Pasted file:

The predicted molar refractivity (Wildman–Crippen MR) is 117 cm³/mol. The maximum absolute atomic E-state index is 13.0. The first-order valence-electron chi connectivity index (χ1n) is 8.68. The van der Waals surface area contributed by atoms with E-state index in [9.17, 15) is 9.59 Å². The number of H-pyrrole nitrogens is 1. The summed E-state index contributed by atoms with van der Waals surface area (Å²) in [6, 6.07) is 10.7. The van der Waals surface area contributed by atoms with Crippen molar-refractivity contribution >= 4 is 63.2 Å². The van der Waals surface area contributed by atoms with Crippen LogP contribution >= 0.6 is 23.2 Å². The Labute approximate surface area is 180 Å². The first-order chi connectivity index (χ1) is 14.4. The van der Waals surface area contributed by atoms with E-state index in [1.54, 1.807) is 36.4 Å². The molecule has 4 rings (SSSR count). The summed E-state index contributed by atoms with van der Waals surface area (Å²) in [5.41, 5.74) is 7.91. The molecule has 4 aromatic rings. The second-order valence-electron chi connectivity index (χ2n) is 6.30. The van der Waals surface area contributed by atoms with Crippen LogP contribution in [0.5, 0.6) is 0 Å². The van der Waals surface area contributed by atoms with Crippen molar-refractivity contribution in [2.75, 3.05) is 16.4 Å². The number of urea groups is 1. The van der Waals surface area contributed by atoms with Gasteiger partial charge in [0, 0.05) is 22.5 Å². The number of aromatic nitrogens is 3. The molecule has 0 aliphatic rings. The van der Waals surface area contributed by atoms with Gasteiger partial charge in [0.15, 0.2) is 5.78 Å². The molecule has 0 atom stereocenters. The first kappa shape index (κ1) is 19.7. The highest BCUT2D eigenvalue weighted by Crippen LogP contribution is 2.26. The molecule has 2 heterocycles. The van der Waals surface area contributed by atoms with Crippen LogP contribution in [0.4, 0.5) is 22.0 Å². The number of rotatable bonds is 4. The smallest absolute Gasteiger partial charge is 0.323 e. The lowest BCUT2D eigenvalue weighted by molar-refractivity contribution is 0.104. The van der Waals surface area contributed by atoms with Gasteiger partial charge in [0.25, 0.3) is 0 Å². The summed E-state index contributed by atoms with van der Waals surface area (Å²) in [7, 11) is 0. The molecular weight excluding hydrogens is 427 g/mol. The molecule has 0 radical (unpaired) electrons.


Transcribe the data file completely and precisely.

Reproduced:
The predicted molar refractivity (Wildman–Crippen MR) is 117 cm³/mol. The maximum absolute atomic E-state index is 13.0. The first-order valence-electron chi connectivity index (χ1n) is 8.68. The van der Waals surface area contributed by atoms with E-state index in [9.17, 15) is 9.59 Å². The number of H-pyrrole nitrogens is 1. The summed E-state index contributed by atoms with van der Waals surface area (Å²) in [6, 6.07) is 10.7. The van der Waals surface area contributed by atoms with Crippen molar-refractivity contribution >= 4 is 63.2 Å². The van der Waals surface area contributed by atoms with Crippen LogP contribution >= 0.6 is 23.2 Å². The Labute approximate surface area is 180 Å². The first-order chi connectivity index (χ1) is 14.4. The van der Waals surface area contributed by atoms with E-state index in [1.54, 1.807) is 36.4 Å². The molecule has 4 rings (SSSR count). The summed E-state index contributed by atoms with van der Waals surface area (Å²) in [5.41, 5.74) is 7.91. The molecule has 4 aromatic rings. The second-order valence-electron chi connectivity index (χ2n) is 6.30. The van der Waals surface area contributed by atoms with Crippen LogP contribution in [0.5, 0.6) is 0 Å². The van der Waals surface area contributed by atoms with Crippen molar-refractivity contribution in [2.75, 3.05) is 16.4 Å². The number of urea groups is 1. The van der Waals surface area contributed by atoms with Gasteiger partial charge in [0, 0.05) is 22.5 Å². The number of aromatic nitrogens is 3. The molecule has 0 aliphatic rings. The van der Waals surface area contributed by atoms with Gasteiger partial charge in [0.15, 0.2) is 5.78 Å². The molecule has 0 atom stereocenters. The first kappa shape index (κ1) is 19.7. The highest BCUT2D eigenvalue weighted by Crippen LogP contribution is 2.26. The molecule has 2 heterocycles. The van der Waals surface area contributed by atoms with Crippen LogP contribution in [0.4, 0.5) is 22.0 Å². The number of rotatable bonds is 4. The smallest absolute Gasteiger partial charge is 0.323 e. The lowest BCUT2D eigenvalue weighted by molar-refractivity contribution is 0.104. The van der Waals surface area contributed by atoms with Gasteiger partial charge in [0.25, 0.3) is 0 Å². The summed E-state index contributed by atoms with van der Waals surface area (Å²) in [7, 11) is 0. The molecular weight excluding hydrogens is 427 g/mol. The molecule has 0 radical (unpaired) electrons.